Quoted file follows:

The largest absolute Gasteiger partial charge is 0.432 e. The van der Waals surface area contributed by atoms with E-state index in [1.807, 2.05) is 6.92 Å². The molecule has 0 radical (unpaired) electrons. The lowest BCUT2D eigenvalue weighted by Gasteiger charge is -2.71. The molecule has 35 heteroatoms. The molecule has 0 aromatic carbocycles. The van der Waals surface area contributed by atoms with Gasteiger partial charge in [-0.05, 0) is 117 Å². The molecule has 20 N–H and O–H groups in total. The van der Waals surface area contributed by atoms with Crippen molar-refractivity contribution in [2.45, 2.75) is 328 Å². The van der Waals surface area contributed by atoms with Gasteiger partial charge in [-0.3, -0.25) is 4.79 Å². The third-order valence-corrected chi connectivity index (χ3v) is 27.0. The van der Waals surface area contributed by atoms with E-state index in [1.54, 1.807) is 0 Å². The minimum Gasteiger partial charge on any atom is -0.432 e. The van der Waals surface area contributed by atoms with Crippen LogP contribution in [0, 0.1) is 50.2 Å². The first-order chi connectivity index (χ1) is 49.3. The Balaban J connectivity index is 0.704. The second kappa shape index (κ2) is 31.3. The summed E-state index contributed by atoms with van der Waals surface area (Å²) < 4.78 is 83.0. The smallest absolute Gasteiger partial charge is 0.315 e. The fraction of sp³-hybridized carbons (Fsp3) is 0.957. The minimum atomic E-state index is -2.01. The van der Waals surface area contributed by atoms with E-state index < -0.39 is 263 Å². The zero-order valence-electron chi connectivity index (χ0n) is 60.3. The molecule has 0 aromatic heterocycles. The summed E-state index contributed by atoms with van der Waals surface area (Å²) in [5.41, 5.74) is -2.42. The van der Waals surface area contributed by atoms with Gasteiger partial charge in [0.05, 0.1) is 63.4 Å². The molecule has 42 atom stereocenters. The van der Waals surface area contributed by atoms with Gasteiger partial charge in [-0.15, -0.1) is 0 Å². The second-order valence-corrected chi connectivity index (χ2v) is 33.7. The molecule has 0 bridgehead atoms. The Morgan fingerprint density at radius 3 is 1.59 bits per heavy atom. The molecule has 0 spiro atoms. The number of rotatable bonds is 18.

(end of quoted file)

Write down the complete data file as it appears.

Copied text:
The largest absolute Gasteiger partial charge is 0.432 e. The van der Waals surface area contributed by atoms with E-state index in [1.807, 2.05) is 6.92 Å². The molecule has 0 radical (unpaired) electrons. The lowest BCUT2D eigenvalue weighted by Gasteiger charge is -2.71. The molecule has 35 heteroatoms. The molecule has 0 aromatic carbocycles. The van der Waals surface area contributed by atoms with Gasteiger partial charge in [-0.05, 0) is 117 Å². The molecule has 20 N–H and O–H groups in total. The van der Waals surface area contributed by atoms with Crippen molar-refractivity contribution in [2.45, 2.75) is 328 Å². The van der Waals surface area contributed by atoms with Gasteiger partial charge in [-0.3, -0.25) is 4.79 Å². The third-order valence-corrected chi connectivity index (χ3v) is 27.0. The van der Waals surface area contributed by atoms with E-state index in [1.54, 1.807) is 0 Å². The minimum Gasteiger partial charge on any atom is -0.432 e. The van der Waals surface area contributed by atoms with Crippen LogP contribution in [0, 0.1) is 50.2 Å². The first-order chi connectivity index (χ1) is 49.3. The Balaban J connectivity index is 0.704. The second kappa shape index (κ2) is 31.3. The summed E-state index contributed by atoms with van der Waals surface area (Å²) < 4.78 is 83.0. The smallest absolute Gasteiger partial charge is 0.315 e. The fraction of sp³-hybridized carbons (Fsp3) is 0.957. The minimum atomic E-state index is -2.01. The van der Waals surface area contributed by atoms with E-state index < -0.39 is 263 Å². The zero-order valence-electron chi connectivity index (χ0n) is 60.3. The molecule has 0 aromatic heterocycles. The summed E-state index contributed by atoms with van der Waals surface area (Å²) in [5.41, 5.74) is -2.42. The van der Waals surface area contributed by atoms with Gasteiger partial charge in [0.05, 0.1) is 63.4 Å². The molecule has 42 atom stereocenters. The van der Waals surface area contributed by atoms with Gasteiger partial charge in [-0.15, -0.1) is 0 Å². The second-order valence-corrected chi connectivity index (χ2v) is 33.7. The molecule has 0 bridgehead atoms. The Morgan fingerprint density at radius 3 is 1.59 bits per heavy atom. The molecule has 0 spiro atoms. The number of rotatable bonds is 18.